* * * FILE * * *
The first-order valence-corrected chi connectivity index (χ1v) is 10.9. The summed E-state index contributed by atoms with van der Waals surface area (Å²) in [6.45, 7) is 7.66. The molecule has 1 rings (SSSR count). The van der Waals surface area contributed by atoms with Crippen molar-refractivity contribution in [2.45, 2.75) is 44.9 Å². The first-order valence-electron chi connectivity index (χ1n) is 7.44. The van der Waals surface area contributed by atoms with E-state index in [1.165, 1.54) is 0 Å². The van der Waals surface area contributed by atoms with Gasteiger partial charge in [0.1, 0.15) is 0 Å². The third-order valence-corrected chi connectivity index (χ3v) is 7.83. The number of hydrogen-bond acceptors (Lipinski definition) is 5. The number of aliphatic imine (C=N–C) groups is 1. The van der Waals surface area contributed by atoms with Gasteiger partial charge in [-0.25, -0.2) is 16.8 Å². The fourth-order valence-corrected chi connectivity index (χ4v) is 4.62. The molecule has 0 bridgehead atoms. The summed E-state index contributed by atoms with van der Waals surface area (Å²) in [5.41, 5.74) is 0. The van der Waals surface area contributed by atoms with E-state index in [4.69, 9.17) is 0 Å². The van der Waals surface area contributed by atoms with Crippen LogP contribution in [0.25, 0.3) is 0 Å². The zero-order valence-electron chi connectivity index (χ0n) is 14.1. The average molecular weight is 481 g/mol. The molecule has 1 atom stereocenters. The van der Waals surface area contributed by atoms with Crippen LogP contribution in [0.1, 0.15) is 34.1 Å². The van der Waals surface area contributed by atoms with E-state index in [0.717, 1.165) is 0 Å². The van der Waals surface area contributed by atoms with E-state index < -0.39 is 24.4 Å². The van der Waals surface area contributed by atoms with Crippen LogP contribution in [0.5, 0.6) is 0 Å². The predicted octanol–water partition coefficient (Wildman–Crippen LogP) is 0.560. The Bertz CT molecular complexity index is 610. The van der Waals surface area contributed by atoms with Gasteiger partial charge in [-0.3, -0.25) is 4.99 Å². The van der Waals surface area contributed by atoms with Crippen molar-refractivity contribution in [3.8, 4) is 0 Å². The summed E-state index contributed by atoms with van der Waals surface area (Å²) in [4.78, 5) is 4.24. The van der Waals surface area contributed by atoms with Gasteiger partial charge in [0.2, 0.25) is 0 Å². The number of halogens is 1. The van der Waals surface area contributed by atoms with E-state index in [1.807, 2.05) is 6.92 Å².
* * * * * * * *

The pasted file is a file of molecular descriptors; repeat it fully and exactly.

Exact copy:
The first-order valence-corrected chi connectivity index (χ1v) is 10.9. The summed E-state index contributed by atoms with van der Waals surface area (Å²) in [6.45, 7) is 7.66. The molecule has 1 rings (SSSR count). The van der Waals surface area contributed by atoms with Crippen molar-refractivity contribution in [2.45, 2.75) is 44.9 Å². The first-order valence-electron chi connectivity index (χ1n) is 7.44. The van der Waals surface area contributed by atoms with E-state index in [1.165, 1.54) is 0 Å². The van der Waals surface area contributed by atoms with Gasteiger partial charge in [0.1, 0.15) is 0 Å². The third-order valence-corrected chi connectivity index (χ3v) is 7.83. The number of hydrogen-bond acceptors (Lipinski definition) is 5. The number of aliphatic imine (C=N–C) groups is 1. The van der Waals surface area contributed by atoms with Gasteiger partial charge in [-0.25, -0.2) is 16.8 Å². The fourth-order valence-corrected chi connectivity index (χ4v) is 4.62. The molecule has 0 bridgehead atoms. The summed E-state index contributed by atoms with van der Waals surface area (Å²) in [5.41, 5.74) is 0. The van der Waals surface area contributed by atoms with E-state index in [4.69, 9.17) is 0 Å². The van der Waals surface area contributed by atoms with Crippen LogP contribution in [0.25, 0.3) is 0 Å². The zero-order valence-electron chi connectivity index (χ0n) is 14.1. The average molecular weight is 481 g/mol. The molecule has 1 atom stereocenters. The van der Waals surface area contributed by atoms with Crippen LogP contribution in [0.1, 0.15) is 34.1 Å². The van der Waals surface area contributed by atoms with E-state index in [0.717, 1.165) is 0 Å². The van der Waals surface area contributed by atoms with E-state index < -0.39 is 24.4 Å². The van der Waals surface area contributed by atoms with Crippen LogP contribution in [0.5, 0.6) is 0 Å². The predicted octanol–water partition coefficient (Wildman–Crippen LogP) is 0.560. The Bertz CT molecular complexity index is 610. The van der Waals surface area contributed by atoms with Gasteiger partial charge in [-0.3, -0.25) is 4.99 Å². The van der Waals surface area contributed by atoms with Crippen molar-refractivity contribution in [3.8, 4) is 0 Å². The summed E-state index contributed by atoms with van der Waals surface area (Å²) in [4.78, 5) is 4.24. The van der Waals surface area contributed by atoms with Gasteiger partial charge in [0.2, 0.25) is 0 Å². The number of halogens is 1. The van der Waals surface area contributed by atoms with E-state index in [1.807, 2.05) is 6.92 Å².